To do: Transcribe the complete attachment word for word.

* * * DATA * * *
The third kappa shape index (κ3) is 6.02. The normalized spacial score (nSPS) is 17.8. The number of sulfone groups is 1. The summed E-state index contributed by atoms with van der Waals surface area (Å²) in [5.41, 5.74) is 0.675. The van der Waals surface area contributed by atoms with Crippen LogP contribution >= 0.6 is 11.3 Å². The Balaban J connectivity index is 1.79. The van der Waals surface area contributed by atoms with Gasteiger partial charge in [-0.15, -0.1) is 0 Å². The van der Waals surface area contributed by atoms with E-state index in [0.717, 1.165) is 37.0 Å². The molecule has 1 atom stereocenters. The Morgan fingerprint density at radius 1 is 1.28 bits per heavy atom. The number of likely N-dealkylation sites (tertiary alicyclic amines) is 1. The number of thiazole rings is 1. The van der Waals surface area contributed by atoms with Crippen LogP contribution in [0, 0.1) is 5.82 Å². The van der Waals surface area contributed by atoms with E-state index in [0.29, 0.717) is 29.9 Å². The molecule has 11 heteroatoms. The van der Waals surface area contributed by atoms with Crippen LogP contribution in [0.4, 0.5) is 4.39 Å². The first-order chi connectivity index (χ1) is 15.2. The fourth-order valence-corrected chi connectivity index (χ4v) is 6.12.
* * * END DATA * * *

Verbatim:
The third kappa shape index (κ3) is 6.02. The normalized spacial score (nSPS) is 17.8. The number of sulfone groups is 1. The summed E-state index contributed by atoms with van der Waals surface area (Å²) in [5.41, 5.74) is 0.675. The van der Waals surface area contributed by atoms with Crippen LogP contribution >= 0.6 is 11.3 Å². The Balaban J connectivity index is 1.79. The van der Waals surface area contributed by atoms with Gasteiger partial charge in [-0.15, -0.1) is 0 Å². The van der Waals surface area contributed by atoms with E-state index in [0.717, 1.165) is 37.0 Å². The molecule has 1 atom stereocenters. The Morgan fingerprint density at radius 1 is 1.28 bits per heavy atom. The number of likely N-dealkylation sites (tertiary alicyclic amines) is 1. The number of thiazole rings is 1. The van der Waals surface area contributed by atoms with Crippen LogP contribution in [0, 0.1) is 5.82 Å². The van der Waals surface area contributed by atoms with E-state index in [0.29, 0.717) is 29.9 Å². The molecule has 11 heteroatoms. The van der Waals surface area contributed by atoms with Crippen LogP contribution in [0.4, 0.5) is 4.39 Å². The first-order chi connectivity index (χ1) is 15.2. The fourth-order valence-corrected chi connectivity index (χ4v) is 6.12.